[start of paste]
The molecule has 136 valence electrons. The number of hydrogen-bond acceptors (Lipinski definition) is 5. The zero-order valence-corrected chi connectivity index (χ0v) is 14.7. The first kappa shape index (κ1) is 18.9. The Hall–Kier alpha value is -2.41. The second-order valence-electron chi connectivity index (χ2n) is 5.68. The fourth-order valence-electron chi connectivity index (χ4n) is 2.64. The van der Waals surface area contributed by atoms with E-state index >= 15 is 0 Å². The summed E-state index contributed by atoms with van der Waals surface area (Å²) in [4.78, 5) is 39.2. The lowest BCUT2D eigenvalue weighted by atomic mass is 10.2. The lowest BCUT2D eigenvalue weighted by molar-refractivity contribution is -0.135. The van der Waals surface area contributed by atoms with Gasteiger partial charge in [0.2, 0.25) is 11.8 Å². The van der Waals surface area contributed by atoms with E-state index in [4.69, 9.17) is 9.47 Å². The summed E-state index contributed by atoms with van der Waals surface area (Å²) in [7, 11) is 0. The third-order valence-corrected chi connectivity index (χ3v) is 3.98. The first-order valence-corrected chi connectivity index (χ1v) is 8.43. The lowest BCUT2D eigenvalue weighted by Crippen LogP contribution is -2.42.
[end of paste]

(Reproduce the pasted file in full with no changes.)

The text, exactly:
The molecule has 136 valence electrons. The number of hydrogen-bond acceptors (Lipinski definition) is 5. The zero-order valence-corrected chi connectivity index (χ0v) is 14.7. The first kappa shape index (κ1) is 18.9. The Hall–Kier alpha value is -2.41. The second-order valence-electron chi connectivity index (χ2n) is 5.68. The fourth-order valence-electron chi connectivity index (χ4n) is 2.64. The van der Waals surface area contributed by atoms with E-state index >= 15 is 0 Å². The summed E-state index contributed by atoms with van der Waals surface area (Å²) in [4.78, 5) is 39.2. The lowest BCUT2D eigenvalue weighted by atomic mass is 10.2. The lowest BCUT2D eigenvalue weighted by molar-refractivity contribution is -0.135. The van der Waals surface area contributed by atoms with Gasteiger partial charge in [0.2, 0.25) is 11.8 Å². The van der Waals surface area contributed by atoms with E-state index in [4.69, 9.17) is 9.47 Å². The summed E-state index contributed by atoms with van der Waals surface area (Å²) in [7, 11) is 0. The third-order valence-corrected chi connectivity index (χ3v) is 3.98. The first-order valence-corrected chi connectivity index (χ1v) is 8.43. The lowest BCUT2D eigenvalue weighted by Crippen LogP contribution is -2.42.